A few people have asked me what would be the most useful or best coding language to learn.
Skipping aside HTML/CSS—I think the answer rests on what you want to do with code.
Angular.js can control the front side of the website that displays to your users, Node.js will act as a web server that can host all of your content, Express.js runs in the middle directing where information goes, and MongoDB acts as the storage center for data you accumulate from your users—the MEAN (Mongo/Express/Angular/Node) technology stack—an organizing framework that helps build everything you’d need for a web application—is the one favoured by a whole lot of startups these days. It’s a whole component of technologies that can build everything web-wise based on one language.
I’ve been using Egghead.io and Scotch.io to catch up on my Angular and MEAN stack skills. Egghead is focused on video tutorials that are structured sequentially, Scotch has some great graphics about the whole process of building web apps, including the following explaining the MEAN stack.
They’ve got great tutorials on how you can go about building nifty applications such as basic search engines, and new ways to validate forms (making sure that when you create input forms, people are actually putting in valid criterion). With Angular itself, you can animate a website and make it move, with not too much in terms of setup, which is pretty nifty.
Python is very readable and legible, and has recently become the introductory language of choice for universities teaching computer science majors. It’s fantastic for playing around with data, and doing all sorts of nifty things you wouldn’t have thought possible with its various community modules, such as scraping web pages in their entirety, and doing advanced scientific data analysis. I started out with Learn Python, which suited my fashion of learning by doing.
Java and lower-level languages (languages that are closer to interacting with computer hardware) that are a bit more difficult to interpret for human eyes are wonderful for understanding more of how code actually works—and how you’re interacting with the computer. Java is also something that is used for mobile development on the Android ecosystem, which is something that will always be in demand.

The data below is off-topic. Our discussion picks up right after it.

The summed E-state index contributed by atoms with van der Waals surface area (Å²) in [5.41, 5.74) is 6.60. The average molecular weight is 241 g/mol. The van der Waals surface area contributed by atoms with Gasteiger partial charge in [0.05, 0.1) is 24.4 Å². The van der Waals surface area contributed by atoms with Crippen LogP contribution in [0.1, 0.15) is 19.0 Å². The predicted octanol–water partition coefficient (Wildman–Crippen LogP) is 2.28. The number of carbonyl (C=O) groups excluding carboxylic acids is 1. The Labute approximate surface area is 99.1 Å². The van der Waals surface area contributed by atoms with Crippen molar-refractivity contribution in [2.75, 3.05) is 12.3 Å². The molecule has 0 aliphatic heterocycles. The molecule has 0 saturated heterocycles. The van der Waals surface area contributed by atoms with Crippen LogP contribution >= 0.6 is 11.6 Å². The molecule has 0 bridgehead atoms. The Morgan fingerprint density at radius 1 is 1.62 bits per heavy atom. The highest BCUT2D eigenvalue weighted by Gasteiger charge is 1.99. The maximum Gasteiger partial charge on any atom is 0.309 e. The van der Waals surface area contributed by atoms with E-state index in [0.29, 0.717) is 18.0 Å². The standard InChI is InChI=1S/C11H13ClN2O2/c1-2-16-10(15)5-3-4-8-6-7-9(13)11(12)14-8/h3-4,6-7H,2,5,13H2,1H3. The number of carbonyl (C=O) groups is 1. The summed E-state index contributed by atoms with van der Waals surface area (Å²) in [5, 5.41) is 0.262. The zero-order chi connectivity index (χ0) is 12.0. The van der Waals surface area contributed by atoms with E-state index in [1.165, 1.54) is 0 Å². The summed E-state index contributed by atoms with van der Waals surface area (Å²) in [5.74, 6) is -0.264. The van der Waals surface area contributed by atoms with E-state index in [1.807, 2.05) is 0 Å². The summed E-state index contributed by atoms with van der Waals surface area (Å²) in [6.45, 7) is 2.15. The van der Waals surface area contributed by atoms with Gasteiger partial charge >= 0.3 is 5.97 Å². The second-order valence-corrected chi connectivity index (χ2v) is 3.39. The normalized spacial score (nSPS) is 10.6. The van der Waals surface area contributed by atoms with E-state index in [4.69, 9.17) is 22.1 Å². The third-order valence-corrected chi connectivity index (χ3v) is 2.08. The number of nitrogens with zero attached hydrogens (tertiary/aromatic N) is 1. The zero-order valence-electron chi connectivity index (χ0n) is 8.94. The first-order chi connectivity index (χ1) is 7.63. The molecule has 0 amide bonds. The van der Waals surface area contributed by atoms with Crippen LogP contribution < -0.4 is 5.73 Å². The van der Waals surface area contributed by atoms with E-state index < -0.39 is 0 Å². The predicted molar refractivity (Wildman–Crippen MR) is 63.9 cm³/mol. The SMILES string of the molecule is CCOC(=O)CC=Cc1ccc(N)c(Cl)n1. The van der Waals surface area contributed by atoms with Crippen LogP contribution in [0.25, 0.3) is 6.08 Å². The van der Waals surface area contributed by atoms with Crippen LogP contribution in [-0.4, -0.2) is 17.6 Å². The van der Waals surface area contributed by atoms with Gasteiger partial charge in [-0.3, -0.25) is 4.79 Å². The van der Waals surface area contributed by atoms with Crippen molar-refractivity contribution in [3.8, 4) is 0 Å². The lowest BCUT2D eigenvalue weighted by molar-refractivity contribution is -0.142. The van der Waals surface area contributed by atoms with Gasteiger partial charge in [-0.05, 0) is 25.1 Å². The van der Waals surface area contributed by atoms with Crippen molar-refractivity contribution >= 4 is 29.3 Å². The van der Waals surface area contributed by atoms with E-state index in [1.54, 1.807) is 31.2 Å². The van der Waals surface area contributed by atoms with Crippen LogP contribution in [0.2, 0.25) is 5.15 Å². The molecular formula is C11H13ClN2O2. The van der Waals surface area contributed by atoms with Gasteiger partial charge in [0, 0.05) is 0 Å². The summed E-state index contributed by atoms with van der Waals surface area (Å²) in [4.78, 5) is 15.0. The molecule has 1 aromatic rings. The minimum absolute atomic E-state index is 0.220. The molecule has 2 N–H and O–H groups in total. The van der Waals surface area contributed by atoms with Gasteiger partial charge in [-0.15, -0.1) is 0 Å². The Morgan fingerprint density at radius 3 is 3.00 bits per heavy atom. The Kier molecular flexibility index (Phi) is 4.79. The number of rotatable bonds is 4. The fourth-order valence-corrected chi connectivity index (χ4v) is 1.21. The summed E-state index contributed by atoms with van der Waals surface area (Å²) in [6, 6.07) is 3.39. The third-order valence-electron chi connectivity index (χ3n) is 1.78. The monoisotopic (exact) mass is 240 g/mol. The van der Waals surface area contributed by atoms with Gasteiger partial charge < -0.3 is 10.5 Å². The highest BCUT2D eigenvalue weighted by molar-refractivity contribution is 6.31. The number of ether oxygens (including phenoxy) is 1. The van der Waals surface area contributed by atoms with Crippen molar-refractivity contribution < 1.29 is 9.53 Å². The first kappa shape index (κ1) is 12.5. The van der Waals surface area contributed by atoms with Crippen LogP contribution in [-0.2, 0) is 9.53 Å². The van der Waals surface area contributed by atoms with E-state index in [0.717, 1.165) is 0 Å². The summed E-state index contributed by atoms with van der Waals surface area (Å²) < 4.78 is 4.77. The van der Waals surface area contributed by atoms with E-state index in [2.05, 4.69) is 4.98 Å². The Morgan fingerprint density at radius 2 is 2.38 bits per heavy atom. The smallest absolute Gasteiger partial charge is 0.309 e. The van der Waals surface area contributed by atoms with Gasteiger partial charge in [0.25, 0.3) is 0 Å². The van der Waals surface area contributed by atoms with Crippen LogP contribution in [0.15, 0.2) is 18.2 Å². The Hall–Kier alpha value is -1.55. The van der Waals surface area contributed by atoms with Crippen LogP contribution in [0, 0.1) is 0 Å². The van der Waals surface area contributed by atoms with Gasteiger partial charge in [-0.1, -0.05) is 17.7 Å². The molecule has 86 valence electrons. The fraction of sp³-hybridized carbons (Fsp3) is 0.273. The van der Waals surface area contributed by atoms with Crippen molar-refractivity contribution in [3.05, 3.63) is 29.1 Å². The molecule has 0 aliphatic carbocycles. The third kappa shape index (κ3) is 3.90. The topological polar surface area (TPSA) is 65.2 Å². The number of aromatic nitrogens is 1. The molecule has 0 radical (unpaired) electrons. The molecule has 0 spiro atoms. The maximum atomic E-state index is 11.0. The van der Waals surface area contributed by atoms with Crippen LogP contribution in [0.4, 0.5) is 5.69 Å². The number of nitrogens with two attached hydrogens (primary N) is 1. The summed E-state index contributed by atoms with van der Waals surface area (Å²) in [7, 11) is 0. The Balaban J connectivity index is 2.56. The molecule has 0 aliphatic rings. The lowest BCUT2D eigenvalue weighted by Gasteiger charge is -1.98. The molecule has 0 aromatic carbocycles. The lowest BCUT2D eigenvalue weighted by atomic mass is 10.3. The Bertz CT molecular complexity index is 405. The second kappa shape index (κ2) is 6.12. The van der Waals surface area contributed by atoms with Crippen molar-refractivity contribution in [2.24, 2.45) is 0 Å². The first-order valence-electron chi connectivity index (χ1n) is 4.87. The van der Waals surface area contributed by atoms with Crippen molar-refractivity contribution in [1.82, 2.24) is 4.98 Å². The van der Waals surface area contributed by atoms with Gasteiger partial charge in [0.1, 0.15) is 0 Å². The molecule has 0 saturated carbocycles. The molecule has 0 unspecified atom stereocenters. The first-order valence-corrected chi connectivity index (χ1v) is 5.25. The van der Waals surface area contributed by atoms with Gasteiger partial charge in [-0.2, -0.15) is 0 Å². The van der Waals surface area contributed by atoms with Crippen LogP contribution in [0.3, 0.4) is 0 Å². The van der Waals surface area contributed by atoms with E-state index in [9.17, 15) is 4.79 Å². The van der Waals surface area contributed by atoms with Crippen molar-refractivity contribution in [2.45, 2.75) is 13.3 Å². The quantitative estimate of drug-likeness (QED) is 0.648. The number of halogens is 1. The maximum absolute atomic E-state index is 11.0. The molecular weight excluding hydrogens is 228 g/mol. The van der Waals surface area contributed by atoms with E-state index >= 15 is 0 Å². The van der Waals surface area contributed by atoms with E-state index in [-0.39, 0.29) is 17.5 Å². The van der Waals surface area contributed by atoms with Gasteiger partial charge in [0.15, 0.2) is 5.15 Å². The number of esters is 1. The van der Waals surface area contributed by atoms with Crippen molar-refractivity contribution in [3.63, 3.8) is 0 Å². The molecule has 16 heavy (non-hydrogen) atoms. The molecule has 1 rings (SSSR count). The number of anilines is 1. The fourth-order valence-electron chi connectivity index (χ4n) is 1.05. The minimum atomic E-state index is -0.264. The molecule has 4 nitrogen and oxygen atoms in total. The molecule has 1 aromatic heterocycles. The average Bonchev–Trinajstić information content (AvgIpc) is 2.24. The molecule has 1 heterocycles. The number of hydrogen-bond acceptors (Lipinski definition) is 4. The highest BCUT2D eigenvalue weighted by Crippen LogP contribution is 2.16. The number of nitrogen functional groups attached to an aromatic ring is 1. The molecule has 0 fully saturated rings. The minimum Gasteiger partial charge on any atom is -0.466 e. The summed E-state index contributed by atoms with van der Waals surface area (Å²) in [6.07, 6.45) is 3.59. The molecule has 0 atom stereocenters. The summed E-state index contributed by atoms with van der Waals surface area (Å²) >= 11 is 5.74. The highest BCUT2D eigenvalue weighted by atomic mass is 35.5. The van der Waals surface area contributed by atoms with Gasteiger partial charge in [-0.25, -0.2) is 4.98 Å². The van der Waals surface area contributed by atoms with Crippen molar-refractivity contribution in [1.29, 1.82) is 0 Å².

If we want to switch briefly from knowledge to money, I’ve seen a lot of demand for iOS developers, and Objective-C and SWIFT aren’t that hard to pick up. Ruby, especially when used in conjunction with Rails, is also something a lot of startups are building on for which the learning curve isn’t that high (in fact, there was a children’s book for Ruby).
The best coding language to learn—and how to go about doing it.
The absolute best thing to learn is to learn how to think like a programmer—learn how to solve problems mathematically, with clean and concise code. Coding languages evolve, they change, they fall in and out of favor. One community might morph into another. The great web applications of the present might be obsolete in a few decades. What won’t change is the need for people to think logically, and solve problems—and make it an automated and easier process with machines.
You can bank on the fact that going forward, if you practice your problem solving skills, you’ll be able to find your best language, and get the knowledge and money you need to build great ventures.
I’ve been opening up Project Euler, a set of programming math and logic problems, and using the Codecademy workspace in Python to try to create clean code to solve these problems. This was something a Google recruiter mentioned as being a great training step to learning code—and I don’t doubt it. I feel sharper and more confident in my ability not only to code—but to think.
The best language to learn is ultimately the language of logic, math, and problem-solving that is at the core of code. What are your thoughts?